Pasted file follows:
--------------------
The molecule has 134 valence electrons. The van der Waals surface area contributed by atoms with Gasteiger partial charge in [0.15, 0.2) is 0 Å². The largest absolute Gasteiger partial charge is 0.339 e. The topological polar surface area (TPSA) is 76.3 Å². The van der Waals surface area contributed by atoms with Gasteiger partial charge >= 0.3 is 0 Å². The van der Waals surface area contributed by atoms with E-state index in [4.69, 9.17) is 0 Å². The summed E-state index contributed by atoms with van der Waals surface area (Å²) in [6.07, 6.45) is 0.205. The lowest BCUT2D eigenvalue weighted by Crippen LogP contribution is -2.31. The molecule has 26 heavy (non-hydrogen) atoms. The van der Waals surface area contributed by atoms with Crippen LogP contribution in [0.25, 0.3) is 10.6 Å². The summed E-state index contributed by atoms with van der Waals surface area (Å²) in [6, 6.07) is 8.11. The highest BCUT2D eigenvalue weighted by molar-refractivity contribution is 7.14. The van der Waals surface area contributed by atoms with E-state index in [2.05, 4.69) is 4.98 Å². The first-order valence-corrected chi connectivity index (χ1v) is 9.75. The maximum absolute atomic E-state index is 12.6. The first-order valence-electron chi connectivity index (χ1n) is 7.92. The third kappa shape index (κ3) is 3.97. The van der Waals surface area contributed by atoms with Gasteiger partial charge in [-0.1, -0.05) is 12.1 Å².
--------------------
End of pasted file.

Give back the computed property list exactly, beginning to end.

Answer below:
The molecule has 134 valence electrons. The van der Waals surface area contributed by atoms with Gasteiger partial charge in [0.15, 0.2) is 0 Å². The largest absolute Gasteiger partial charge is 0.339 e. The topological polar surface area (TPSA) is 76.3 Å². The van der Waals surface area contributed by atoms with Gasteiger partial charge >= 0.3 is 0 Å². The van der Waals surface area contributed by atoms with E-state index in [4.69, 9.17) is 0 Å². The summed E-state index contributed by atoms with van der Waals surface area (Å²) in [6.07, 6.45) is 0.205. The lowest BCUT2D eigenvalue weighted by Crippen LogP contribution is -2.31. The molecule has 26 heavy (non-hydrogen) atoms. The van der Waals surface area contributed by atoms with Crippen LogP contribution in [0.25, 0.3) is 10.6 Å². The summed E-state index contributed by atoms with van der Waals surface area (Å²) in [6, 6.07) is 8.11. The highest BCUT2D eigenvalue weighted by molar-refractivity contribution is 7.14. The van der Waals surface area contributed by atoms with E-state index in [2.05, 4.69) is 4.98 Å². The first-order valence-corrected chi connectivity index (χ1v) is 9.75. The maximum absolute atomic E-state index is 12.6. The first-order valence-electron chi connectivity index (χ1n) is 7.92. The third kappa shape index (κ3) is 3.97. The van der Waals surface area contributed by atoms with Gasteiger partial charge in [-0.1, -0.05) is 12.1 Å².